No matter your education, connections, or political alignment, the fact of the matter is this: all white people have racial biases toward people of color. This is a hard pill to swallow but an important one. Let’s also note that this does not mean you are necessarily a practicing racist.
What it does mean is that by not being a member of a marginalized community, you have inherent biases simply because you don’t share the same experiences. Unlearning your built-in, and likely subconscious, racial biases will allow you to better support people of color and be an advocate for those whose voices are silenced. Working with a therapist is a great way to uncover and unlearn your racial biases and we have providers ready to connect with you.
Uncovering Racial Biases
Perhaps the hardest part in the process is identifying where your racial biases lie. First, we need to understand what racism is. You could go around a group of people and get various answers. If your answer is something along the lines of “discrimination based on ethnicity,” this is a good place to begin.
Racism is a system of institutionalized oppression based on ethnicity. What’s important about this definition is that it takes into account more than just the outright violent acts or slurs against POC or marginalized communities. It is a systemic power hierarchy. This includes matters like people’s resumes being canned because they have an ethnic-sounding name despite being qualified for a role, having a difficult time buying a house in a nice neighborhood, etc.
Identifying where your implicit biases lie starts with recognizing your privileges and scrutinizing your habits. Think about your interactions with those in positions of power, like law enforcement, educators, etc.
Since racism is systemic and relies on power structures, POC and marginalized groups likely have a very different experience from those in positions of power. They may be forced out of their car for simply asking why they were pulled over, have weapons pulled on them despite being cooperative, criticized for using ethnic language or speech patterns in a classroom setting, etc.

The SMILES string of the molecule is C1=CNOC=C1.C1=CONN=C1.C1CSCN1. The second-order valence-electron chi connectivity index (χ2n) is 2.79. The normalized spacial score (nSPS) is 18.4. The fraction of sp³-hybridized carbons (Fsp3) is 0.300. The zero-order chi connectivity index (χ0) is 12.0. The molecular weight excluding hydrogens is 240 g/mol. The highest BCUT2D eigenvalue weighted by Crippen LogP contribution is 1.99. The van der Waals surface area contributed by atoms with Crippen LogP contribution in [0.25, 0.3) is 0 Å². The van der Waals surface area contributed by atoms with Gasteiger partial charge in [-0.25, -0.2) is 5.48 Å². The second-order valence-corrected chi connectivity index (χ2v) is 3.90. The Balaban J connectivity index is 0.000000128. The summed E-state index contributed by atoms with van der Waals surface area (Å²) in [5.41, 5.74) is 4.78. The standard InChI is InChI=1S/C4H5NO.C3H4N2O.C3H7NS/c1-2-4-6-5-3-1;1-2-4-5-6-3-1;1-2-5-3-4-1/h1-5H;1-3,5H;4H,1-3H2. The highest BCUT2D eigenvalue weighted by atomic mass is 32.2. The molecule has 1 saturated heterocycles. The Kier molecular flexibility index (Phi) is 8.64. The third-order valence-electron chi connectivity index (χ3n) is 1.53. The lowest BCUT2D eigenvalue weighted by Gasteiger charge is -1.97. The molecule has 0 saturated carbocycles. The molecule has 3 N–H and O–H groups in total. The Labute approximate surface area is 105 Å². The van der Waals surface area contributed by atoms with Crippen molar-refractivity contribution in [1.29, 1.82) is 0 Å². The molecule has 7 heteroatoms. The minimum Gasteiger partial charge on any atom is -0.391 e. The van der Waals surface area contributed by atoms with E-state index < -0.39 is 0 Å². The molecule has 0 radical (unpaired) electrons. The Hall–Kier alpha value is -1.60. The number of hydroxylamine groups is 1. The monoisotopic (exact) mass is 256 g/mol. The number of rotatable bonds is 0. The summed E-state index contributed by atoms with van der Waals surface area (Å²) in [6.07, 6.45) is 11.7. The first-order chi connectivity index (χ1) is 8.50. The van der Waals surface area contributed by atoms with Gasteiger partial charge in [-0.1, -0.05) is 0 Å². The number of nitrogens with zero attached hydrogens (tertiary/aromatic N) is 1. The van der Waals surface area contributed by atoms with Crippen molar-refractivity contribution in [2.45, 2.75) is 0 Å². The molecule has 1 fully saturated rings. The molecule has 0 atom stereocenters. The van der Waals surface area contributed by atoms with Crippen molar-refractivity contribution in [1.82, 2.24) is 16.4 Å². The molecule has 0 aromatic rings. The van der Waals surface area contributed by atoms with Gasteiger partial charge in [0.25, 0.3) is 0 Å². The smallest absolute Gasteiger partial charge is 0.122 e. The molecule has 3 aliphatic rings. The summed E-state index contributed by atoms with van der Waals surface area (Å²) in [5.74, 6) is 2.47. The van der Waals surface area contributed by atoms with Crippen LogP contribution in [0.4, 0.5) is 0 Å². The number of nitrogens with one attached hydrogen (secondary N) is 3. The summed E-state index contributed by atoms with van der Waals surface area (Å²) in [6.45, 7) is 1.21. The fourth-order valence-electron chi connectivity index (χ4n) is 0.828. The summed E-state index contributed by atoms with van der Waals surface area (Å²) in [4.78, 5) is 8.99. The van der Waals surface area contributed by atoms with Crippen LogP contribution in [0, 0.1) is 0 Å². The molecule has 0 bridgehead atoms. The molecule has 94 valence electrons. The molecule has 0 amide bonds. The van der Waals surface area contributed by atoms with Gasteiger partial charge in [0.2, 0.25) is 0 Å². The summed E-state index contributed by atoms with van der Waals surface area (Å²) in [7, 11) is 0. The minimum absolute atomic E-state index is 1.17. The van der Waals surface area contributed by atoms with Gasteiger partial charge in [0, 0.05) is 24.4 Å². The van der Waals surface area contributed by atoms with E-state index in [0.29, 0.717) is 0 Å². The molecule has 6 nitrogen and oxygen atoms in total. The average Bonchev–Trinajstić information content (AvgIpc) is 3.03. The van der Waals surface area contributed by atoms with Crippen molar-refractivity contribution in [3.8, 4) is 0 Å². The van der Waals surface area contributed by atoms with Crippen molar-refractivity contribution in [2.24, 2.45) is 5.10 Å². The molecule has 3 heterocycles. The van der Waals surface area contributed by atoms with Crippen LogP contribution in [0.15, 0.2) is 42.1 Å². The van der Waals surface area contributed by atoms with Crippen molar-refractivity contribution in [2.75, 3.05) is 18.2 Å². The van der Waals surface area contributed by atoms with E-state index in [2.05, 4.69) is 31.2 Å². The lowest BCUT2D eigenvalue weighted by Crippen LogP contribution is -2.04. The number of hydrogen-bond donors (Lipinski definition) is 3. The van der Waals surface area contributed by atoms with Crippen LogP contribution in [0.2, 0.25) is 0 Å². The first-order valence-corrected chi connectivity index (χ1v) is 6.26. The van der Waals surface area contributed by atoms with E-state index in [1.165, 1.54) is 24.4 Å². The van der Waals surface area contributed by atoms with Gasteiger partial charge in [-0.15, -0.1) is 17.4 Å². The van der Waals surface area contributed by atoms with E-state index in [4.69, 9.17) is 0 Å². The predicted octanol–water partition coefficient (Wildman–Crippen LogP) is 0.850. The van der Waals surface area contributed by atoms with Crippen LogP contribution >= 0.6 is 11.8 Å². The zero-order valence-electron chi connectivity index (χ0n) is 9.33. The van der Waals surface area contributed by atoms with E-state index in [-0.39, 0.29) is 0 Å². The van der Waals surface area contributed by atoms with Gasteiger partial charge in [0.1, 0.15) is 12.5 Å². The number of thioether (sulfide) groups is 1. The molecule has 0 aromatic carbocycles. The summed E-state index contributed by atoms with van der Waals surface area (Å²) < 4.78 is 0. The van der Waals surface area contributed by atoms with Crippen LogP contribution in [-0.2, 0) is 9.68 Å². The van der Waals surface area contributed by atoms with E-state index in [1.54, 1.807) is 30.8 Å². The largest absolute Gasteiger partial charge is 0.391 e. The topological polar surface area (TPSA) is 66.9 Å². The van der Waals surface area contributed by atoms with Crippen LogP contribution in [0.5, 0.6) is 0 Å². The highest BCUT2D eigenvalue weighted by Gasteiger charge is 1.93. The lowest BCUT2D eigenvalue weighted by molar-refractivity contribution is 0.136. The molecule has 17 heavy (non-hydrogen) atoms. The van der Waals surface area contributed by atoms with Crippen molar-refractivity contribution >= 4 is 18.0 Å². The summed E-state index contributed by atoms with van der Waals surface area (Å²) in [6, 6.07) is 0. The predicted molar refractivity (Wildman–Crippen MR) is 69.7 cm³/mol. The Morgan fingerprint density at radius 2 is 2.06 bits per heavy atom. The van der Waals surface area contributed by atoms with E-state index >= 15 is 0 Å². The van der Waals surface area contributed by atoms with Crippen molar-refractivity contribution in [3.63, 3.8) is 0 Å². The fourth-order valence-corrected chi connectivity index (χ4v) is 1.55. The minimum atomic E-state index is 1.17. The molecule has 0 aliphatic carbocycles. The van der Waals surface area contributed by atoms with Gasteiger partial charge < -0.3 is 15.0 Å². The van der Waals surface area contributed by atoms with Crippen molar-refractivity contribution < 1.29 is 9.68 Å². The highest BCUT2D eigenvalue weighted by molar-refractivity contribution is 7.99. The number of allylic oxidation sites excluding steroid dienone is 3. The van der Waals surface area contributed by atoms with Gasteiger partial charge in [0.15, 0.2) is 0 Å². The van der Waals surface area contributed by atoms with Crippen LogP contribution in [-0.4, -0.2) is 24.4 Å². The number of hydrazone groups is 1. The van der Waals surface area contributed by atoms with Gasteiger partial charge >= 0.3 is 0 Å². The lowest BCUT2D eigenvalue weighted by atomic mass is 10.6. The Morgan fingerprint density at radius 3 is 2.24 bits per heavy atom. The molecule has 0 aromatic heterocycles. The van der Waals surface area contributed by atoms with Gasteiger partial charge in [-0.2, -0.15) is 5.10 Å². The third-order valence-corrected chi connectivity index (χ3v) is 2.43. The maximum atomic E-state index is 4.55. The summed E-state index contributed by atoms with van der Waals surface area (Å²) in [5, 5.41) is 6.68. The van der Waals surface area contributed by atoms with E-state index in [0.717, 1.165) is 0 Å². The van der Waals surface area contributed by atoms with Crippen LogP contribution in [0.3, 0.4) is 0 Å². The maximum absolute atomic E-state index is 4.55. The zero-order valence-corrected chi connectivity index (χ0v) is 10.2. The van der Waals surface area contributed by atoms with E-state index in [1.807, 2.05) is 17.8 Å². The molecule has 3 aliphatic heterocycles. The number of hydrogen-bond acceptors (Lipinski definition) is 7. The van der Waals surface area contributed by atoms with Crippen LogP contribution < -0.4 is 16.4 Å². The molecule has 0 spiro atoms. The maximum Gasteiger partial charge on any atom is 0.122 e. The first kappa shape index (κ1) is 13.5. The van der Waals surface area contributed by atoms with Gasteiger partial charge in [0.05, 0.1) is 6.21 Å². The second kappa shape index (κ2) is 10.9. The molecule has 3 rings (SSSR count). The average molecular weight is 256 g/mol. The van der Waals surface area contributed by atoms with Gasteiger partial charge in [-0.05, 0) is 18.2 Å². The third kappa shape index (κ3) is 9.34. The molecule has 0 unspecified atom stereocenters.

Then look at your habits. Who do you follow on social media? Are the majority of them white? What about the movies and TV you watch? How diverse is the cast? Consuming predominately white media means you’re not getting the full picture of people with different lived experiences.
Unlearning Racial Biases
Expand Your Media Consumption
When it comes to unlearning some of these implicit biases, a good place to start is by expanding the media you engage in. Follow POC creators, watch shows with diverse casts, and read books written by POC and marginalized writers. Not only are you supporting and validating their experience and hard work, but you’re also expanding your worldview. If you have non-white friends, engage with them in thoughtful, open conversations about their experiences. Unlearning racial biases is a lifelong process, so take it one step at a time.
Call Out Problematic Comments and Behaviors
When we ignore racist comments during, say, family conversations, we allow prejudice to keep its power to avoid discomfort. Imagine the discomfort of being on the receiving end of racial prejudice. Rather than brush it under the rug, call it out. Counter those harmful narratives with questions. Often, people are simply repeating something they’ve been taught without taking the time to pick apart its logic. In many cases, racially charged comments stem from fear, misinformation, and privilege.
Look for nonprofits in your area that are dedicated to helping marginalized communities and supporting lower-income neighborhoods. Many of these initiatives seek to support minorities through food access, education, stable housing, etc.—all obstacles set out by systemic racism.
Struggling To Unlearn Racial Bias?
Are you struggling with unlearning racial bias or find yourself stressed by growing racist sentiments in the news? Reach out today to learn more about how counseling can help.